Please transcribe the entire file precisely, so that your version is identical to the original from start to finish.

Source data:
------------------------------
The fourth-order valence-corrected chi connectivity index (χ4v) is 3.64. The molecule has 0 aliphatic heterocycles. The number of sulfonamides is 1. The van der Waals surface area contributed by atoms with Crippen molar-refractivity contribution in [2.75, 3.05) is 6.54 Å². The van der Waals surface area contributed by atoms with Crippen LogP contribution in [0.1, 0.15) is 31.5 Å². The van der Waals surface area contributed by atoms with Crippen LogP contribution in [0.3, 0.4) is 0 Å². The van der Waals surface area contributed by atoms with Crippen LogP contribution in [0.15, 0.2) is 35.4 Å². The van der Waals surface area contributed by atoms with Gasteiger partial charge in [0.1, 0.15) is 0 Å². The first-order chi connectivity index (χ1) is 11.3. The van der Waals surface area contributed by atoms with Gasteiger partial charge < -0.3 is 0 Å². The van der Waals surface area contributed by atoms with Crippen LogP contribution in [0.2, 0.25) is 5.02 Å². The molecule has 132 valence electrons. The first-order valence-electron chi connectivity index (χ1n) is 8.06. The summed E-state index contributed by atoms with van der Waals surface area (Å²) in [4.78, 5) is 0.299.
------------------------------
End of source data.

The fourth-order valence-corrected chi connectivity index (χ4v) is 3.64. The molecule has 0 aliphatic heterocycles. The number of sulfonamides is 1. The van der Waals surface area contributed by atoms with Crippen molar-refractivity contribution in [2.75, 3.05) is 6.54 Å². The van der Waals surface area contributed by atoms with Crippen LogP contribution in [0.1, 0.15) is 31.5 Å². The van der Waals surface area contributed by atoms with Crippen LogP contribution in [0.3, 0.4) is 0 Å². The van der Waals surface area contributed by atoms with Crippen LogP contribution in [0.15, 0.2) is 35.4 Å². The van der Waals surface area contributed by atoms with Gasteiger partial charge in [0.1, 0.15) is 0 Å². The first-order chi connectivity index (χ1) is 11.3. The van der Waals surface area contributed by atoms with Gasteiger partial charge < -0.3 is 0 Å². The van der Waals surface area contributed by atoms with Crippen LogP contribution in [0.2, 0.25) is 5.02 Å². The molecule has 132 valence electrons. The first-order valence-electron chi connectivity index (χ1n) is 8.06. The summed E-state index contributed by atoms with van der Waals surface area (Å²) in [4.78, 5) is 0.299.